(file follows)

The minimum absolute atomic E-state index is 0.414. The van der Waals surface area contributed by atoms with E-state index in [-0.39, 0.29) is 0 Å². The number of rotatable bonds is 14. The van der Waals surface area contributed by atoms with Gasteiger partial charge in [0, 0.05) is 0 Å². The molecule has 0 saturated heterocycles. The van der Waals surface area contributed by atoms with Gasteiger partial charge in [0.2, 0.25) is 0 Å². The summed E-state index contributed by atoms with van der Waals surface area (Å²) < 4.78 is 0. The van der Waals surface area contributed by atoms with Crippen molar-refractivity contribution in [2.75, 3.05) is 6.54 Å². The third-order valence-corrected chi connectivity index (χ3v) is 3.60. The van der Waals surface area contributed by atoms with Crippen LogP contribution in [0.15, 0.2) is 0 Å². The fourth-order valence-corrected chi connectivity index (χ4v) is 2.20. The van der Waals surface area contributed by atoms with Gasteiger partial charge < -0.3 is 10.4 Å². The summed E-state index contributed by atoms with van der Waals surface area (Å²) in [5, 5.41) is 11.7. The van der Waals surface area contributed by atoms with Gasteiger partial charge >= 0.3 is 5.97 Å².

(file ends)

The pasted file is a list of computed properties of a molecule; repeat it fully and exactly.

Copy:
The minimum absolute atomic E-state index is 0.414. The van der Waals surface area contributed by atoms with E-state index in [-0.39, 0.29) is 0 Å². The number of rotatable bonds is 14. The van der Waals surface area contributed by atoms with Gasteiger partial charge in [0, 0.05) is 0 Å². The molecule has 0 saturated heterocycles. The van der Waals surface area contributed by atoms with Gasteiger partial charge in [0.2, 0.25) is 0 Å². The summed E-state index contributed by atoms with van der Waals surface area (Å²) < 4.78 is 0. The van der Waals surface area contributed by atoms with Crippen molar-refractivity contribution in [2.75, 3.05) is 6.54 Å². The third-order valence-corrected chi connectivity index (χ3v) is 3.60. The van der Waals surface area contributed by atoms with Crippen LogP contribution in [0.15, 0.2) is 0 Å². The fourth-order valence-corrected chi connectivity index (χ4v) is 2.20. The van der Waals surface area contributed by atoms with Gasteiger partial charge < -0.3 is 10.4 Å². The summed E-state index contributed by atoms with van der Waals surface area (Å²) in [5, 5.41) is 11.7. The van der Waals surface area contributed by atoms with Gasteiger partial charge >= 0.3 is 5.97 Å².